27 February 2017

Moca – A Small Town and a White Elephant

Since we planned to visit Bioko Biodiversity Protection Program, we got in touch with the Drexel and UNGE-affiliated organization for tips on where to stay. It quickly emerged that the only game in town – well, a 30-minute walk outside town – was the Hotel Moca.

After combining on rides in a van with an exuberant Moroccan mother-daughter(?) duo, we eventually arrived at the hotel from the nearest significant town of Luba. To our surprise the Moroccans did not enter the hotel but instead walked straight ahead past a barricade into an enormous walled compound.

After settling in and finding no other guests but plenty of agreeable hotel staff, we traipsed back into town to find some food and drink.

The road back into Moca from Hotel Moca.
The first bar we found had a couple of surprises. First, it was run by a Cameroonian woman. She moved to Bioko Island five years ago, after a dispute with the Cameroonian education ministry led to the shutting down of the private school she ran. So now she was in Moca running a bar and general store, along with a couple of sewing machines for additional income. She also got satellite TV and was kind enough to share some coulacasha stew with us while we watched CRTV. The Cameroonian channel coincidentally featured the Fondom of Oku, including interviews with the Fon and his son, David, who showed us around the palace in March 2016.

The Fon of Oku and his son.

After a few beers we then walked back to Hotel Moca.

The turnoff towards Hotel Moca at night.
The next day we went on a hike with a couple of BBPP volunteers from the U.S., along with Fermin, who guided us up the hill for a view of Lago de Biao, the crater lake outside Moca. Since it was the rainy season the visibility was variable. The hike wasn't as arduous at Mt. Oku or Mt. Manengouba, and we had an informative time talking with Fermin, Dan and Dana about the local agriculture, BBPP's other projects (including drill tracking and recording turtle egg laying in December), and the state of the bush meat trade on Bioko Island. BBPP makes tallies of the amount of bush meat for sale in local markets (small antelope and large rodents being the main sellers). The government's enforcement of a bush meat ban has varied, but at times has had the effect of making the bush meat trade more lucrative.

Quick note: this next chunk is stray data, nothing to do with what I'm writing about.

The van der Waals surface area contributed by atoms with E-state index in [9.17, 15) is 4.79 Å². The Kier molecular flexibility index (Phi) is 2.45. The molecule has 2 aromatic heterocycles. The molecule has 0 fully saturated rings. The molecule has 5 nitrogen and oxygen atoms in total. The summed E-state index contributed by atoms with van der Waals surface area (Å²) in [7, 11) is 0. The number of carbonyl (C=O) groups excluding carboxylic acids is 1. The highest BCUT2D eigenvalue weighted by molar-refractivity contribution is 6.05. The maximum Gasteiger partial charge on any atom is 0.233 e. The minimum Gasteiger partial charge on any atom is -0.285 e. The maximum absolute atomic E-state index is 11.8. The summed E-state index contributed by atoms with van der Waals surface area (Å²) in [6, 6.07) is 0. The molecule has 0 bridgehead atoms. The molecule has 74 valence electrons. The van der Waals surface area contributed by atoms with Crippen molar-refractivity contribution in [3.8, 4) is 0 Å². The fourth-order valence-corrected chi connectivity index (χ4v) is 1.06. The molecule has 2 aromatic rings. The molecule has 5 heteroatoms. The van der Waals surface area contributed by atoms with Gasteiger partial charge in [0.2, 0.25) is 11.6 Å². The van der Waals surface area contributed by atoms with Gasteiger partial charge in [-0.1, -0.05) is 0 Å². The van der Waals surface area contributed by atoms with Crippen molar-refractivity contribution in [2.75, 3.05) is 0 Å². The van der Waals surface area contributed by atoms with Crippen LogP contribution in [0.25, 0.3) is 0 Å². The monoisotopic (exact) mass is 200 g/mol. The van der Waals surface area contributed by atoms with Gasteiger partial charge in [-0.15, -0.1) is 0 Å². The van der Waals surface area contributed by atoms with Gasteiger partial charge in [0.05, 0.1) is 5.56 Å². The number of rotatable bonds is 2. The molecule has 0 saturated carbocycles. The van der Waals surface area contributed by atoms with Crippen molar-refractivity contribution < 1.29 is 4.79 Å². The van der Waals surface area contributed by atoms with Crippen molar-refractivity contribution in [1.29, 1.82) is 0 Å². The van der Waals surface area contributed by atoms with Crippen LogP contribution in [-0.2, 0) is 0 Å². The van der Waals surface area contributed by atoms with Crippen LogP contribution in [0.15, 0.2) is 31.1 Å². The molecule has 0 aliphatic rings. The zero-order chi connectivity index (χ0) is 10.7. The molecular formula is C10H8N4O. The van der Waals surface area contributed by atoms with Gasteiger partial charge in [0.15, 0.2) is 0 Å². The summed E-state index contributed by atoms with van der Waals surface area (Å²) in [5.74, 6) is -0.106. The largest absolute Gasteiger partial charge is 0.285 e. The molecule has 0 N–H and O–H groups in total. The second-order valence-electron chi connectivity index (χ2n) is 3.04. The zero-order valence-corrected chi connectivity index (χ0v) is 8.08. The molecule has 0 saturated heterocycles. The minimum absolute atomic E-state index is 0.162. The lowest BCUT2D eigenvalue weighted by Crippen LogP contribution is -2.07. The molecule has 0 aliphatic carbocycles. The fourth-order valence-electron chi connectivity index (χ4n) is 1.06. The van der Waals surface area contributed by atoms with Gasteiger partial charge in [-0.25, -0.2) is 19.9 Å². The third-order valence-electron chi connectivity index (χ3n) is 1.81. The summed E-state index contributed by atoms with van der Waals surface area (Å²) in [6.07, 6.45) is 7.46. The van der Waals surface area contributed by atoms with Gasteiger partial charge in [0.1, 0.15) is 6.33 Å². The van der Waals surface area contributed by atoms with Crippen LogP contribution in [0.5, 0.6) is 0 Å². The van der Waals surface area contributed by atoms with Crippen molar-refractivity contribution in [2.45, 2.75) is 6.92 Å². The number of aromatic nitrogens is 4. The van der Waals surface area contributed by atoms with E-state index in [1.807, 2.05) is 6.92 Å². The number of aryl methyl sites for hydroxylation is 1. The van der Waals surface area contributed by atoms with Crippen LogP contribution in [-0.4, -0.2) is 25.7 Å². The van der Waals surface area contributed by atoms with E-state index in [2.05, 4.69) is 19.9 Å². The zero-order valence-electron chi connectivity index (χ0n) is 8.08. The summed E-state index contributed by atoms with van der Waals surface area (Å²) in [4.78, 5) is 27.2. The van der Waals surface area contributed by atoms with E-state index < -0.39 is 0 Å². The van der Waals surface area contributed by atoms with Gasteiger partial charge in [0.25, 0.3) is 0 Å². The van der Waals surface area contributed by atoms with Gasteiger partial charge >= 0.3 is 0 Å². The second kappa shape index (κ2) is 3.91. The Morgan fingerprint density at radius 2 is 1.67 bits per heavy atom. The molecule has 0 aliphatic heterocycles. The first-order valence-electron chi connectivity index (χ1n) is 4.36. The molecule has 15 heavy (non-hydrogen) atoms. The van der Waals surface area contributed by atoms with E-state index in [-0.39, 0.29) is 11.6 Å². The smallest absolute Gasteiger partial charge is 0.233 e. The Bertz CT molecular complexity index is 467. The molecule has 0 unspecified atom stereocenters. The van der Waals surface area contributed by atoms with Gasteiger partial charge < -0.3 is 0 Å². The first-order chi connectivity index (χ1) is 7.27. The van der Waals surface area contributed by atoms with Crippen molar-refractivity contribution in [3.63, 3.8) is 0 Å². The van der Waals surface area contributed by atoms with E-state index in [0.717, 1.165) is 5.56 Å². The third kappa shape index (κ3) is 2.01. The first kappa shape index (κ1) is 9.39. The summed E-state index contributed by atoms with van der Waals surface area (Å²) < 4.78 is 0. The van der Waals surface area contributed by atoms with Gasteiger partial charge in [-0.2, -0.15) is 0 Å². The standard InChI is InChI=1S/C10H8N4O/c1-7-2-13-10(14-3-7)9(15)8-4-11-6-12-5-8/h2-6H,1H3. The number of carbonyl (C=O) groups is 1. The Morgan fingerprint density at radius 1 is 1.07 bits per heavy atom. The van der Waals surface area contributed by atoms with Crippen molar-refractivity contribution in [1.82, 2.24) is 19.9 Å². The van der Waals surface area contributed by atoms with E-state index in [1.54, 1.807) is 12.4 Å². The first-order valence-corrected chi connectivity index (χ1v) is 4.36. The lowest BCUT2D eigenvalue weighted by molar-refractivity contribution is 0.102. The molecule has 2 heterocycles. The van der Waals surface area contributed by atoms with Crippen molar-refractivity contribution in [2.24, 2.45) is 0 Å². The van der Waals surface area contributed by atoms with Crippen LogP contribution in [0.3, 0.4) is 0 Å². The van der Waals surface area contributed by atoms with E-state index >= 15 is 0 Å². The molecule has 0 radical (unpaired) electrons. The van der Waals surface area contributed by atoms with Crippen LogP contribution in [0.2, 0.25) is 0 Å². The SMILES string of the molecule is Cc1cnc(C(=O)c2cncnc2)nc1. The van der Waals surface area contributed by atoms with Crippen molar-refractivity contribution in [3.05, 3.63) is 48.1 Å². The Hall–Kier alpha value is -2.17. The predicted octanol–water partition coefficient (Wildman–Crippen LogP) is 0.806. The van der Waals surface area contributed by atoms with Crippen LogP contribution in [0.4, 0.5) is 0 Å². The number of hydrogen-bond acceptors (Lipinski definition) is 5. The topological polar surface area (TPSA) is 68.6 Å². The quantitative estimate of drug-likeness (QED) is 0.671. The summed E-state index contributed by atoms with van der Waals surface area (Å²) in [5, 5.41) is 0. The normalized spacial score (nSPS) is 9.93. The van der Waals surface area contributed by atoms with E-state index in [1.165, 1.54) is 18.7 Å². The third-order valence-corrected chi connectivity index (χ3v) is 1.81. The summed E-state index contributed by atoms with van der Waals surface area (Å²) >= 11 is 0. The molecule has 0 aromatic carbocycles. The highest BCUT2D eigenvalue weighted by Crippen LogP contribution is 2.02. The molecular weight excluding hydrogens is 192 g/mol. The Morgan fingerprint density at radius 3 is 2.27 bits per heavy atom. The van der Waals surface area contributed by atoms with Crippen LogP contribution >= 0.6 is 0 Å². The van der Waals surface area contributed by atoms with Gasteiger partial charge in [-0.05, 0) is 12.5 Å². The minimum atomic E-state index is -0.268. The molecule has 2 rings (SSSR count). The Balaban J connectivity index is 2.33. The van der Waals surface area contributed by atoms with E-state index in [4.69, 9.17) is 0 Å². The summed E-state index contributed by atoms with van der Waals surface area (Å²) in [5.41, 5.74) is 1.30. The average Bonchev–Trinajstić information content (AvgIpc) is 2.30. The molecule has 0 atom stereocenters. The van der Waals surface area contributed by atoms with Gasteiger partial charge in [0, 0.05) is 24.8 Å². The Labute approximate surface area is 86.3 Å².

It was a misty and overcast stay on Bioko Island!

After our damp hike we decided to decamp once more to the Cameroonian bar, where CRTV was now showing the Olympics. Cameroon's ladies volleyball team (who won the African championships on home soil a few months before to qualify for Rio) were a spirited team but could not overcome the Russians (I assume this is a sport with less doping than others).

Allez les lionnesses!

We then headed back to Hotel Moca for dinner. It turns out the Moroccan ladies live and work on the compound of a palace belonging to Teodorin, Nguema Mbasogo's son, who has a taste for expensive cars and palatial residences in Europe and California. Most of his cars and homes in France were seized by French authorities in an anti-corruption drive; his father appointed him vice president of Equatorial Guinea in the hopes of bestowing diplomatic immunity on him, but that has been unsuccessful so he is based in EG these days. One of his previous positions was as Minister for the Environment while simultaneously owning large stakes in timber companies.

Aside from referring to Moca as a "city," the sign was quite accurate.

There were several other Moroccans in Moca, working at the (usually vacant) palace and (also largely empty) Hotel Moca. There were of course Equatoguineans on the staff, too, but I remain curious about how a large number of Moroccans migrated to southern Bioko Island for work.

Approaching the dormant entrance!
We had a nice enough dinner while the national TV channel showed an aerobics program, and otherwise relaxed after the hike to Lake Moca. Each morning the rooms were made up, even if no one stayed the night.

Nice long hallways to ride your tricycle down!
One pleasant surprise of the trip, given the warnings of guidebooks and travelers, the BBPP staff, and the ordinarily difficult tourism permit process, was that we were stopped very infrequently by soldiers. Apparently after the latest coronation of Nguema Mbasogo (“37 more years!”), a new group of ministers were considerably more relaxed in the aftermath. Quite a contrast for a country that is shifting its capital to the mainland to better head off coup attempts – the most famous being the one bankrolled by Margaret Thatcher's son in 2004. I'm a little surprised Nguema Mbasogo would do this, given that all of the oil is near Bioko, but I suppose being close to one's hometown and surrounded by kinsmen has its appeal – witness Yamoussoukro, or Gbadolite, Mobutu Sese Seko's hometown (which benefited from government largesse even if it never became DRC's capital).

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